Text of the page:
While people look to LinkedIn for job opportunities, references and pure networking, it also serves as a great platform to grow your business.
Over the past couple of months, I have been meeting with hundreds of mentors through my accelerator programs to help scale my startup Alumnify, an alumni-engagement platform. And while they have offered a plethora of amazing advice to help shape my strategy in product development, sales, marketing and team building, one of the most helpful conversations that stood out to me was my recent talk with Alex Pirouz, the founder of Linkfluencer, a company focused on helping business owners grow their business using LinkedIn.
Through working with Pirouz, I have had many key takeaways around our sales and marketing strategies but none as profound as the knowledge he shared on how to use LinkedIn to grow our business.
Now whether you are looking to test customer feedback or are trying to increase your sale’s efficiency, here are six LinkedIn lessons I’ve learned that can help build your business:
1. Exterminate inefficiencies. When we started cold calling universities for Alumnify we usually would have to go through a chain of command just to get the right person on the line. Most of the time when we got to the correct person we would be led to their voicemail. This strategy was a huge time sucker and caused major headaches.
Pirouz pointed out that by going directly to LinkedIn, you can save a lot of time by connecting directly. Just make sure before you reach out to people, you aren't now wasting their time. Have your message down pat and your connections correct (don't reach out to everyone in one company). pointed that by using networks such as LinkedIn you no longer have to worry about getting to the right person and waste time leaving useless voicemails when you can connect with them directly through LinkedIn.
2. Take advantage of advanced search. The first part about generating sales is knowing how to find your customer. LinkedIn’s advanced search feature lets you filter results by industry, demographic, company size, position and much more. This will save you much more time than having to manually look up the names of your potential customers.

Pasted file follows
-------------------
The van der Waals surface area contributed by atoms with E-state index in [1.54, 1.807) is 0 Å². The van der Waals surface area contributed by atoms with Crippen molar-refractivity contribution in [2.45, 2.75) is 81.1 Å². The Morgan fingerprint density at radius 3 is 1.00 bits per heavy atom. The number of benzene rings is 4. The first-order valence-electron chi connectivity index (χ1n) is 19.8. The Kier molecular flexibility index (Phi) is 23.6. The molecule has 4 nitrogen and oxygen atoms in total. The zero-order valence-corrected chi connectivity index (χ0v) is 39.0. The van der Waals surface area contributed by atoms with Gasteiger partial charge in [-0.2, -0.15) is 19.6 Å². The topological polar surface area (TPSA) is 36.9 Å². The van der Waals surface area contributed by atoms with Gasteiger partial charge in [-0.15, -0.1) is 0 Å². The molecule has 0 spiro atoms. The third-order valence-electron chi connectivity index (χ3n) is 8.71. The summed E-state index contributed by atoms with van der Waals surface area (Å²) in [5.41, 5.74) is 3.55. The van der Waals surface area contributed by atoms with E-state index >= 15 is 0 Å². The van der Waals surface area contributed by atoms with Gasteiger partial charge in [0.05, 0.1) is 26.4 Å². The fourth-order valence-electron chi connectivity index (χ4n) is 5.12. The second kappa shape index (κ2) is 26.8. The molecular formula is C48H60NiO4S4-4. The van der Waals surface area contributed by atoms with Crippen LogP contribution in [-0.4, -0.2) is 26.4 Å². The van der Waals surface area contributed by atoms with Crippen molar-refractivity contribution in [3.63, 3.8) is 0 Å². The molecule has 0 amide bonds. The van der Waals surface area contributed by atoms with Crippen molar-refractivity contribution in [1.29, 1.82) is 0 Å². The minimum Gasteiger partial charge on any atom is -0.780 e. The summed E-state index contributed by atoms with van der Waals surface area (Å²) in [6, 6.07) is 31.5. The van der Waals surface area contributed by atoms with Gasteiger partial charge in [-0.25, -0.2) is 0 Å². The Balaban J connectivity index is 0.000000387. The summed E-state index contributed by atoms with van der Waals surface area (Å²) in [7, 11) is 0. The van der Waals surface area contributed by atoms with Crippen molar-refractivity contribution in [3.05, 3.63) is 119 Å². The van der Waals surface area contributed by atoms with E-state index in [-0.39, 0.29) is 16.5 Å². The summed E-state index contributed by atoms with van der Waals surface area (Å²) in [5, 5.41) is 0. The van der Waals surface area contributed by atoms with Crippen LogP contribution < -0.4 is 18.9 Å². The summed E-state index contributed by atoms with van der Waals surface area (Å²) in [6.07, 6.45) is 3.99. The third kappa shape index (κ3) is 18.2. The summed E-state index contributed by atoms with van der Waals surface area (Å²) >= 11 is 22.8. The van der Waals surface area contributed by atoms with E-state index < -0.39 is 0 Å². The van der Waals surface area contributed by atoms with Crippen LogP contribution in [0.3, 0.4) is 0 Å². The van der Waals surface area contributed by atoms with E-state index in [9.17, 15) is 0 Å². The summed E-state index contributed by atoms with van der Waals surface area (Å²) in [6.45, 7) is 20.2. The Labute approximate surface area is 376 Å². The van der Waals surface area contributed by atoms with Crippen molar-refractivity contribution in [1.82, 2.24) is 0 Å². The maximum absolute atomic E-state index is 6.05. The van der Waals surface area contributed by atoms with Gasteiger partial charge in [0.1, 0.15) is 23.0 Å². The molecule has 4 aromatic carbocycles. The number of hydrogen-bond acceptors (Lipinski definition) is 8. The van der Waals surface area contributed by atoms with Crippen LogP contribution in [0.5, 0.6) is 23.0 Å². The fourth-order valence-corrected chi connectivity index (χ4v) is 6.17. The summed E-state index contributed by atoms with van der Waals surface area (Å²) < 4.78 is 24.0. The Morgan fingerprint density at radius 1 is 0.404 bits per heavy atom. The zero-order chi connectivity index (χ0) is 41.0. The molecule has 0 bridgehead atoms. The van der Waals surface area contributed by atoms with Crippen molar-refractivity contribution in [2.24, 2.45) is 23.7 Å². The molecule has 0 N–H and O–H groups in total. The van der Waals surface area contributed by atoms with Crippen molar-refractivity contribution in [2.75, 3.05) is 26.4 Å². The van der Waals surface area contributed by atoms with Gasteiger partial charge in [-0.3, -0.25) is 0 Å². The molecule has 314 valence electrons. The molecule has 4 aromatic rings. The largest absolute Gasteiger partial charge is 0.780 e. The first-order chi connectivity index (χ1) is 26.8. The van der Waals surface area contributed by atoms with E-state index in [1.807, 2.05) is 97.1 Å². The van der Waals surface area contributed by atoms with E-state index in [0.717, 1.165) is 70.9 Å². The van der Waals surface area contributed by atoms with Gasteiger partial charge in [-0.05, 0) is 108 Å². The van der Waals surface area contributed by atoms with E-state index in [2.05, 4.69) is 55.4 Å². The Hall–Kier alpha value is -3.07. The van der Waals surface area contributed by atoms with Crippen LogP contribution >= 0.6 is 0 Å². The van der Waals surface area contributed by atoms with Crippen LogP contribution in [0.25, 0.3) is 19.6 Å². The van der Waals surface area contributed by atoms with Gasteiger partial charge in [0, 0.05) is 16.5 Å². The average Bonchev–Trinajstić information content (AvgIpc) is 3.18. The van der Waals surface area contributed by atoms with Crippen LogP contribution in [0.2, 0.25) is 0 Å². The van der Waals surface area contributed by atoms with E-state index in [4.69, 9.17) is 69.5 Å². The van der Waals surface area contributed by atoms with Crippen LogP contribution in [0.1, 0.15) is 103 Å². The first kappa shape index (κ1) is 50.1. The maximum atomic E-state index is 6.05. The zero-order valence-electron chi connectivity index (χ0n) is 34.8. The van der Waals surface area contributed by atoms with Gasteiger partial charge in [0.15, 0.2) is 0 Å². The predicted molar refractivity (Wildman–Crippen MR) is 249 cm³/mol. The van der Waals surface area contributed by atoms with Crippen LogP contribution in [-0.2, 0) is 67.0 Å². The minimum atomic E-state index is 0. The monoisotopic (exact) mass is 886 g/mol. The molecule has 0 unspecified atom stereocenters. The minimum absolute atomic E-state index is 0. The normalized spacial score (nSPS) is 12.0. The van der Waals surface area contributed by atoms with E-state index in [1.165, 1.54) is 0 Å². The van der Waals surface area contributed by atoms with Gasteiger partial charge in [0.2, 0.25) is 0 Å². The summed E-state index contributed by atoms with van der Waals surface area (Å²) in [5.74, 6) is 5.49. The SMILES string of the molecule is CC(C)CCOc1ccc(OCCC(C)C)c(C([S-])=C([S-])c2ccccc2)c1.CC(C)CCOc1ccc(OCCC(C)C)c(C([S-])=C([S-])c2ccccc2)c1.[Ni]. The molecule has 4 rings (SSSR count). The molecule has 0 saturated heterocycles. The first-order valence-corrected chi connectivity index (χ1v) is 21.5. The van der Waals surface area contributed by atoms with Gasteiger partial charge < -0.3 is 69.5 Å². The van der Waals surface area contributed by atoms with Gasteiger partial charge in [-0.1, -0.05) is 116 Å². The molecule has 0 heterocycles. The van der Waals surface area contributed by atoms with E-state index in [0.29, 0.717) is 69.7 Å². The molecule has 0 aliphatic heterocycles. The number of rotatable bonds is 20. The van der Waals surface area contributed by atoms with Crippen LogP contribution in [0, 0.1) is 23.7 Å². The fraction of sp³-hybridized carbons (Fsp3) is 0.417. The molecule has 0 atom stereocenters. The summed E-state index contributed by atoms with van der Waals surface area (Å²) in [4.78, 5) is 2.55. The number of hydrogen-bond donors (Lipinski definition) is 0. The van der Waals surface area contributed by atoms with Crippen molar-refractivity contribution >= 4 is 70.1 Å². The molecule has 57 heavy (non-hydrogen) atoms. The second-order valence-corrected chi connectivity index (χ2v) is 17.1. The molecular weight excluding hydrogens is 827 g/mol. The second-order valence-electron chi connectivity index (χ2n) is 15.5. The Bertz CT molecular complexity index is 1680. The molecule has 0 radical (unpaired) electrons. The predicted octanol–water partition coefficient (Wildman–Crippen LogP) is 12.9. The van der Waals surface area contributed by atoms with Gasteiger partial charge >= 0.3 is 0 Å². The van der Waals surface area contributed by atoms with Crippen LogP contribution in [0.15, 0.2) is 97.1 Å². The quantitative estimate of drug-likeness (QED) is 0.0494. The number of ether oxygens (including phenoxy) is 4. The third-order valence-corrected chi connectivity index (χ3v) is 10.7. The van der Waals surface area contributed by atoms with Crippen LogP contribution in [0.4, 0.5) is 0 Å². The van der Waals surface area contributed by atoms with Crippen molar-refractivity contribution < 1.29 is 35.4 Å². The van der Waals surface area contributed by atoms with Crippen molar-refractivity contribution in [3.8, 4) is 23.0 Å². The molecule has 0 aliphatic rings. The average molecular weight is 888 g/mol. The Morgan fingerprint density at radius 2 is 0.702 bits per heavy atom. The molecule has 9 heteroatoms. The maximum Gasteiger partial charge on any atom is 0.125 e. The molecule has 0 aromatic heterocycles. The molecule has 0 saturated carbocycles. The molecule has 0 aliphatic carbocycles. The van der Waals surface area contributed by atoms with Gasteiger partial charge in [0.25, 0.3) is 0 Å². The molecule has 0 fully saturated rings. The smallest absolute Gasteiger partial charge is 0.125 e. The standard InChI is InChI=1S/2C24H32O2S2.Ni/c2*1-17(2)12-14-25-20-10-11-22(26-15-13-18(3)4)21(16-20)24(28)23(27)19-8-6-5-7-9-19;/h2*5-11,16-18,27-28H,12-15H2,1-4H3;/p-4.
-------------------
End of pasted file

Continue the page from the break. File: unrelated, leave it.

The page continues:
If you do have a couple extra bucks to spare, you might want to consider signing up for the premium option, which allows you to drill down more and reach more people.
3. Make quality connections. Before sending someone a request to connect, make sure they are legit by checking out their profile. The key factors to look for is a professional picture, at least 150 connections and a summary of their career history. Without having these three factors, it is probable that the person you are about to connect with does not use LinkedIn very often. Because of this, you will waste a connection by requesting them and never get a response (or if you do, it won't be as frequent). Additionally, connecting with people who have a higher number of LinkedIn connections allows you to expand your network much further and build meaningful long-term relationships.
Related: 17 Must-Have Features on Your LinkedIn Profile (Infographic)
4. Make your messages personal. Never send generic messages when sending an invitation to connect with someone. It comes across as spam, and if you don’t have anything in common with that person or can provide value to them you really don’t have business messaging them. Instead, always make the message personal. Let the person you’re connecting with know you have an interest in their business specifically and are not just trying to sell to anyone who will listen.
5. Don’t stop at a connection. Once someone accepts your invitation to connect, don’t wait for them to message you. Usually, if you are the one who sends a LinkedIn request, your potential customer will expect you to follow up and take the next steps. If they have accepted your invitation, ask them when they have time for an initial phone call or meeting to discuss any potential opportunities going forward.
6. Look to help.The goal of LinkedIn is make meaningful connections that will help your career and allow you to help others. Don’t just look to sell a product by getting in touch with a potential customer. Find other ways to help them either get in contact with one of your connections or offer them advice if you both have experience in a similar industry.
Don’t abuse LinkedIn by just using it for your own interest, you’ll make more meaningful connections by first finding ways to help your connections by going past the value your product brings.